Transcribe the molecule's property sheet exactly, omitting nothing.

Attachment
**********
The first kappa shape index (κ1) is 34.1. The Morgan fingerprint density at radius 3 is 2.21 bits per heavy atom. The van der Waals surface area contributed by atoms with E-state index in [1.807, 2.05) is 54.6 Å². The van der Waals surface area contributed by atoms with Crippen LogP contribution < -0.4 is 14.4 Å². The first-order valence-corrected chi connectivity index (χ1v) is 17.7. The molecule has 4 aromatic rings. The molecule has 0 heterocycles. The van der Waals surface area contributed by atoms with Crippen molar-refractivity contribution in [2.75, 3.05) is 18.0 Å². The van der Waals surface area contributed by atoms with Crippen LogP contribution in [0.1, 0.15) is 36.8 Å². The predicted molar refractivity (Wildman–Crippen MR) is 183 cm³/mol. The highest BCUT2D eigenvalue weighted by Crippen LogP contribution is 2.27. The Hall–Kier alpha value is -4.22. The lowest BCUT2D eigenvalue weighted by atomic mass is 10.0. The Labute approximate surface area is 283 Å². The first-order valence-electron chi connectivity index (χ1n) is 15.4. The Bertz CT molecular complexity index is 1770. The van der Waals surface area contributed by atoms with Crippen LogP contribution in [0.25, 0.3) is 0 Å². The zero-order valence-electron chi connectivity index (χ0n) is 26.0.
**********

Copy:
The first kappa shape index (κ1) is 34.1. The Morgan fingerprint density at radius 3 is 2.21 bits per heavy atom. The van der Waals surface area contributed by atoms with E-state index in [1.807, 2.05) is 54.6 Å². The van der Waals surface area contributed by atoms with Crippen LogP contribution < -0.4 is 14.4 Å². The first-order valence-corrected chi connectivity index (χ1v) is 17.7. The molecule has 4 aromatic rings. The molecule has 0 heterocycles. The van der Waals surface area contributed by atoms with Crippen molar-refractivity contribution in [2.75, 3.05) is 18.0 Å². The van der Waals surface area contributed by atoms with Crippen LogP contribution in [0.1, 0.15) is 36.8 Å². The predicted molar refractivity (Wildman–Crippen MR) is 183 cm³/mol. The highest BCUT2D eigenvalue weighted by Crippen LogP contribution is 2.27. The Hall–Kier alpha value is -4.22. The lowest BCUT2D eigenvalue weighted by atomic mass is 10.0. The Labute approximate surface area is 283 Å². The first-order valence-electron chi connectivity index (χ1n) is 15.4. The Bertz CT molecular complexity index is 1770. The van der Waals surface area contributed by atoms with Crippen LogP contribution in [0.25, 0.3) is 0 Å². The zero-order valence-electron chi connectivity index (χ0n) is 26.0.